Small island states complain that procedures for the Green Climate Fund are too bureaucratic
After the triumphant joining of the world in signing the Paris climate change agreement Small Island Developing States popularly known as SIDS are complaining that extreme bureaucracy is preventing them from accessing funds under the Green Climate Fund (GCF).
The latest edition of SciDEv reports that several heads of state from the Pacific SIDS have said their attempts to get money from the fund were foiled by what they describe as red tape, the need to go through accredited third party organizations and requests for scientific information the SIDS cannot provide.
GCF is a key financial mechanism of the United Nations Framework Convention on Climate Change (UNFCCC) the intergovernmental treaty that addresses the problem of climate change and under which the Paris summit was organized. The GCF is fully operational and has started to support developing countries in implementing their priority projects for a low-emission and climate-resilient future. Over 40 countries have pledged contributions to the Fund, which began its resource mobilization in 2014. The GCF has now reached approximately USD 6.5 billion in signed contributions.
However, countries wanting to apply for funding to the GCF have to go through an organization accredited to the GCF. There are currently 20 such organizations and they include banks, UN agencies and regional organizations.
“We have to go through other agencies and that means we are held ransom to their desires and conveniences,” Anote Tong, the president of Kiribati, told SciDev “We are facing the situation where we need the funds more than anybody else, yet we’re not getting them.” The need for extensive documentation and for tracking of national performance on various socioeconomic indicators is an additional hurdle for accreditation.
Simon Wilson, a monitoring and evaluation officer at the South Pacific Regional Environmental Program (SPREP) a regional body that is accredited to the GCF, explains that accreditation requires presenting a very detailed story about the applicant and its intentions. “Many SIDS will struggle as they will not have the necessary policies, processes and track record required.” Once accreditation is complete, the GCF demands scientific proof for each project that the funds applied for are directly related to the harmful effects of climate change on the country. But this is difficult for small states who lack the research infrastructure to provide such information.”
Enele Sopoaga, the Prime Minister of Tuvalu, experienced these problems first-hand when he wanted to apply for funds. But so far Tuvalu has been unable to get accreditation for the fund, meaning his application for money has also fallen through. He is concerned that the fund’s focus on detailed adaptation and mitigation plans means small countries would have to hire experts to help them draw up their application. “Most of the money will go to consultancies..,” Sopoaga said.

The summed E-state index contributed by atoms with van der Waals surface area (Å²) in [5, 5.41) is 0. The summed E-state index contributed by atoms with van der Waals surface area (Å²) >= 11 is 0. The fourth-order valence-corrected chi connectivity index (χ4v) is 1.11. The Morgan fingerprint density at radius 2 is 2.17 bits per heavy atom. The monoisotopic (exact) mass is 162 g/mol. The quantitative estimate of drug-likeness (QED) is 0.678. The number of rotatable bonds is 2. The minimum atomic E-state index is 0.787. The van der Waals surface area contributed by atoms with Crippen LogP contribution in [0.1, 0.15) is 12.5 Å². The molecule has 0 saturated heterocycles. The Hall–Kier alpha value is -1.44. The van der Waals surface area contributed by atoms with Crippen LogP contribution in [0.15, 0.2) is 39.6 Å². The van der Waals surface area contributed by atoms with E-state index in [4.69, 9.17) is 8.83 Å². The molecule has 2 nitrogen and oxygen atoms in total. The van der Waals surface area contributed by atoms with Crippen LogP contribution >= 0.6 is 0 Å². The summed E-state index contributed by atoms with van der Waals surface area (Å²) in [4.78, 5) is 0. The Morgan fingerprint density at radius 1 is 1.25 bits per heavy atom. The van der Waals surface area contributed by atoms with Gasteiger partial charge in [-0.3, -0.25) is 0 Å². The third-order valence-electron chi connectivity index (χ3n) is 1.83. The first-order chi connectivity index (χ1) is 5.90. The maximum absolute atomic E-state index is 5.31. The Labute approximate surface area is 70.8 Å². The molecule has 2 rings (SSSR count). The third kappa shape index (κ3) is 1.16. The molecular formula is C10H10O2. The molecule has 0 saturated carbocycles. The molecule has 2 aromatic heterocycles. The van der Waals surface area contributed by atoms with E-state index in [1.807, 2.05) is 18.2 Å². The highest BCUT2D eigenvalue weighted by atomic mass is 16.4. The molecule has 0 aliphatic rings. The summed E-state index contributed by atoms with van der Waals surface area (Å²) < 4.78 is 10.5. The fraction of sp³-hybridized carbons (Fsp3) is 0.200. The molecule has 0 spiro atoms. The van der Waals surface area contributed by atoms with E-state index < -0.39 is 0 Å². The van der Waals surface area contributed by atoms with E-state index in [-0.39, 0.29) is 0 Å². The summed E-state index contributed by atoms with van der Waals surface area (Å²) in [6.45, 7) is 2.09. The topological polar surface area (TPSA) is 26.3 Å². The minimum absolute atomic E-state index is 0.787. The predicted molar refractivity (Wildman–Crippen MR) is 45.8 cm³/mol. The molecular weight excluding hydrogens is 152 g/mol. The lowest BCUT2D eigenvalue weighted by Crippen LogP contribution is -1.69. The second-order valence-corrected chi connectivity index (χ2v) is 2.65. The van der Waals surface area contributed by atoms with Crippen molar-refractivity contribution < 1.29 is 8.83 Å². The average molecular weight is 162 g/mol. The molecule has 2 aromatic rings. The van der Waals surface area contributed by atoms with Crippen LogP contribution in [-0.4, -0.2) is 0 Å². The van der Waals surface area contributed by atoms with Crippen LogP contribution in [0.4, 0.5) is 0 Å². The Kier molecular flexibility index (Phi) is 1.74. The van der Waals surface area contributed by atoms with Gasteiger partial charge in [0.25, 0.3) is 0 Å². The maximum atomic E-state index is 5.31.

Despite these constraints Seychelles Ambassador for Climate Change and Small Island Developing State Issues Ronny Jumeau tells me that 2 national projects for SIDS were included in the first 8 GCF investments announced in November this year. Maldives will be receiving a GCF funding of $23.6 million for Supporting Vulnerable Communities to Manage Climate Change Induced Water Shortages, and Fiji $31 million for Urban Water Supply and Wastewater Management. These two SIDS were very smart in working with accredited GCF agencies from the word go and submitted their projects as soon as the GCF opened.
Seychelles can be on a fast track to gaining funding from the GCF. Ambassador Jumeau has been appointed as the alternate member representing the SIDS to the board of the GCF. The SIDS’ full member of the 24-strong GCF Board is Ambassador Feturi Elisaia, Samoa’s Permanent Representative to the United Nations.
Nevertheless, we need to get our act together quickly and work with one of the GCF accredited agencies to develop and submit project proposals. Capacity to develop, summit and follow through with projects is now low in the Ministry of Environment, Energy and Climate Change. The Ministry is already receiving millions of dollars in donor funds through the Global Environment facility (GEF) and other funding agencies and has difficulty in absorbing more funds. It depends heavily on the UNDP, a UN agency that is accredited to the GEF, the GCF and other funding facilities.
Civil society has to play a much bigger role than it currently is in implementing larger donor funded projects. Civil society organizations have been poised for some time to become the key implementers in the environment sector but command and control policies, personal jealousies and incompetency have hampered the transition. A civil society leader told me recently “The Ministry of Environment has been too preoccupied with being a gatekeeper and keeping us out everywhere including on many islands. If it can work with us as a true partner Seychelles can truly be a sustainable place to live in, people will be happier and we will have more harmony rather than all this division”. This is one of the key challenges that must form part of the 100 day “Aranz Zot” campaign launched by the President.
CEO, Nature Seychelles